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Jesus And The Hidden Contradictions Of The Gospels
March 12, 2010
March 12, 2010
The New Testament contains multiple versions of the life and teachings of Jesus. Bart Ehrman, the author of Jesus, Interrupted,, says they are at odds with each other on important points regarding the life, death and divinity of Jesus.
Bible scholar Bart Ehrman began his studies at the Moody Bible Institute in Chicago. Originally an evangelical Christian, Ehrman believed that the Bible was the inerrant word of God. But later, as a student at Princeton Theological Seminary, Ehrman started reading the Bible with a more historical approach and analyzing contradictions in the Gospels.
Ehrman, the author of Jesus, Interrupted: Revealing the Hidden Contradictions in the Bible (and Why We Don't Know About Them), tells Terry Gross that he discourages readers from "smash[ing] the four Gospels into one big Gospel and think[ing] that [they] get the true understanding."
"When Matthew was writing, he didn't intend for somebody ... to interpret his Gospel in light of what some other author said. He had his own message," Ehrman says.
To illustrate the differences between the Gospels, Ehrman offers opposing depictions of Jesus talking about himself. In the book of John, Jesus talks about himself and proclaims who he is, saying "I am the bread of life." Whereas in Mark, Jesus teaches principally about the coming kingdom and hardly ever mentions himself directly. These differences offer clues into the perspectives of the authors, and the eras in which they wrote their respective Gospels, according to Ehrman.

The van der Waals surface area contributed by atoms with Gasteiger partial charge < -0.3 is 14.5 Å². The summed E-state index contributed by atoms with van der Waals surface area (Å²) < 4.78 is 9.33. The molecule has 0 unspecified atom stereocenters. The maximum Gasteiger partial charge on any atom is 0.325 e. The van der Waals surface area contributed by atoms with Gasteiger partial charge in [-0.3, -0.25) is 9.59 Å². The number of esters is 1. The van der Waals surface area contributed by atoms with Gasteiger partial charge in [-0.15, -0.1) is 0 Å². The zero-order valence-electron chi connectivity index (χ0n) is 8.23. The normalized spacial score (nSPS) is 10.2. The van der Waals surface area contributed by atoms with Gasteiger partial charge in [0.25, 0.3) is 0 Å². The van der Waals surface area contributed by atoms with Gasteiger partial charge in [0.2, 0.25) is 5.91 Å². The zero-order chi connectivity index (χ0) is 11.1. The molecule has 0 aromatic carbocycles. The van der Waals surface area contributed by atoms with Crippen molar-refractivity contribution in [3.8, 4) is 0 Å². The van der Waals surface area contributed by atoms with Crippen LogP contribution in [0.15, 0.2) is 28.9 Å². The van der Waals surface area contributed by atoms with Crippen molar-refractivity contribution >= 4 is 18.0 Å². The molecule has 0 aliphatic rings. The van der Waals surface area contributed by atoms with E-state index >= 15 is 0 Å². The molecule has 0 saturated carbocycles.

"In Mark's Gospel, Jesus is not interested in teaching about himself. But when you read John's Gospel, that's virtually the only thing Jesus talks about is who he is, what his identity is, where he came from," Ehrman says. "This is completely unlike anything that you find in Mark or in Matthew and Luke. And historically it creates all sorts of problems, because if the historical Jesus actually went around saying that he was God, it's very hard to believe that Matthew, Mark and Luke left out that part — you know, as if that part wasn't important to mention. But in fact, they don't mention it. And so this view of the divinity of Jesus on his own lips is found only in our latest Gospel, the Gospel of John."
Ehrman teaches religious studies at the University of North Carolina at Chapel Hill. His book, Jesus, Interrupted: Revealing the Hidden Contradictions in the Bible, is now out in paperback.